Questions and Answers to Popular Cloud Questions -
1. Why are clouds white? 
The water droplets and ice crystals that make up clouds, scatter the light rays and reflect white light. Sunlight is made up of all colors. When all colors of the light spectrum mix, it creates white light. This is the opposite of paints or physical colors, which blend to black. The clouds reflect all of the colors evenly, showing white.
2. Why are storm clouds grey? 
When the clouds get thick or high in the sky, the light does not make it all the way through to reflect back out, making the cloud appear grey. When many clouds are together, they can also cast shadows on other clouds, causing the clouds to look grey.
3. How do clouds move?
The clouds and the storms they form move in the air currents, wind and jet stream.

Here’s another popular cloud activity – Cloud in a Jar
This activity requires adult help.  

Materials

  • Jar
  • Hot Water
  • Ice
  • Plate or jar lid
  • Matches
Activity 
  • Fill jar about half way full with very hot water. (Have an adult help with this part)
  • Cover the jar with the plate or lid and place ice on top.
  • Let it sit for a few minutes – you will start to see a cloud form. Watch the convection currents as the hot air rises to meet the cold air and then sinks again.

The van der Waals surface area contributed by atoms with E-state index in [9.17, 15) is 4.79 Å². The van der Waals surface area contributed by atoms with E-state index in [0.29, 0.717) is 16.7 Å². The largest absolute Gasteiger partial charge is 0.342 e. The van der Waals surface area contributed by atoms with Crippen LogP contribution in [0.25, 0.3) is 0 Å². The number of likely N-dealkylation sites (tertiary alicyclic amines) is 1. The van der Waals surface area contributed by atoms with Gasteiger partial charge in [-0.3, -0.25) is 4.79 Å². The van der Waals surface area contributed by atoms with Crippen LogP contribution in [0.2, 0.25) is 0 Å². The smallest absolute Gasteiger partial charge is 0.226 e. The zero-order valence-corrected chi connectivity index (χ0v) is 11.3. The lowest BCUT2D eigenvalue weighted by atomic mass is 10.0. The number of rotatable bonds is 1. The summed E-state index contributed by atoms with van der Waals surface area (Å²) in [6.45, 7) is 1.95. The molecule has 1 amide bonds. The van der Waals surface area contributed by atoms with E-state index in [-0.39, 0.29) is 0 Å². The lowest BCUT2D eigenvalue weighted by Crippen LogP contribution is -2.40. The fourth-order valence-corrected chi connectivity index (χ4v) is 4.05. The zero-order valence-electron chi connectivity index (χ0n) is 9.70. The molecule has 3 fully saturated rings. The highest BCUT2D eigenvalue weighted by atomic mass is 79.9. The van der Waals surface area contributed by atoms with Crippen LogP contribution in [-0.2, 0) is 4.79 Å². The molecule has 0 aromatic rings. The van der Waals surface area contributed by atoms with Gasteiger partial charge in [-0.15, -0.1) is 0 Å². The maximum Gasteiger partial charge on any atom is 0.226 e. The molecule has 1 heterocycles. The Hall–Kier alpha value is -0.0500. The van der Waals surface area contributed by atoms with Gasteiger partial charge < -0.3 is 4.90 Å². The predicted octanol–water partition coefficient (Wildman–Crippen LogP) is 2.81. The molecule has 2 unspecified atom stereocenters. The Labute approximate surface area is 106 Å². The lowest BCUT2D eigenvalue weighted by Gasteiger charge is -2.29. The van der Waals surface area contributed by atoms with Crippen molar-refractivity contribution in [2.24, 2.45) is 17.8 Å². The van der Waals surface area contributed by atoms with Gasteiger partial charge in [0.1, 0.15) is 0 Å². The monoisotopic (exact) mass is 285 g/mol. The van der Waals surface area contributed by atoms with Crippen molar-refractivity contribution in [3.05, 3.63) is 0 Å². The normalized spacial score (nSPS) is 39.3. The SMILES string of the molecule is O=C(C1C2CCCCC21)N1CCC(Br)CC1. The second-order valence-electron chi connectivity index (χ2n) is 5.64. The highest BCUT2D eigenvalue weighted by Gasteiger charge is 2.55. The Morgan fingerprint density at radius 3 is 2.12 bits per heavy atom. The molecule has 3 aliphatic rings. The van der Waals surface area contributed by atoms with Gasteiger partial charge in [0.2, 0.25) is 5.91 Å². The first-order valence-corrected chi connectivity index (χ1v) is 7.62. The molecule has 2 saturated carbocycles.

• Light a match (bring your adult helper back in for this part), let it burn down for a few seconds.
  • Blow out the match and place it between the jar mouth and plate.
  • The cloud and the air currents will be more visible.
  • Lift off the plate and watch the cloud disperse.
  • Try it again!

Additional Resources: 

 

 

 

 

Third Graders' Creativity Shines in Invention Convention

Move over Shark Tank inventors and patent attorneys get ready for some amazing, new kid-invented products. Third graders at Wilder Elementary in Littleton, Colorado joined Steve early one morning to share their inventions and solutions to common everyday problems.

The annual Invention Convention takes the lead over the classic science fair in asking kids to solve problems with their own inventions. Many parents and teachers in elementary schools are organizing “Invention Conventions” in place of the traditional science fairs and kids are responding in record numbers with great ideas. The non-competitive, highly supportive nature of events these inspire kids to identify everyday problems, brainstorm creative ideas, and, ultimately, invent a solution that makes us all say, “I wish I had thought of that!”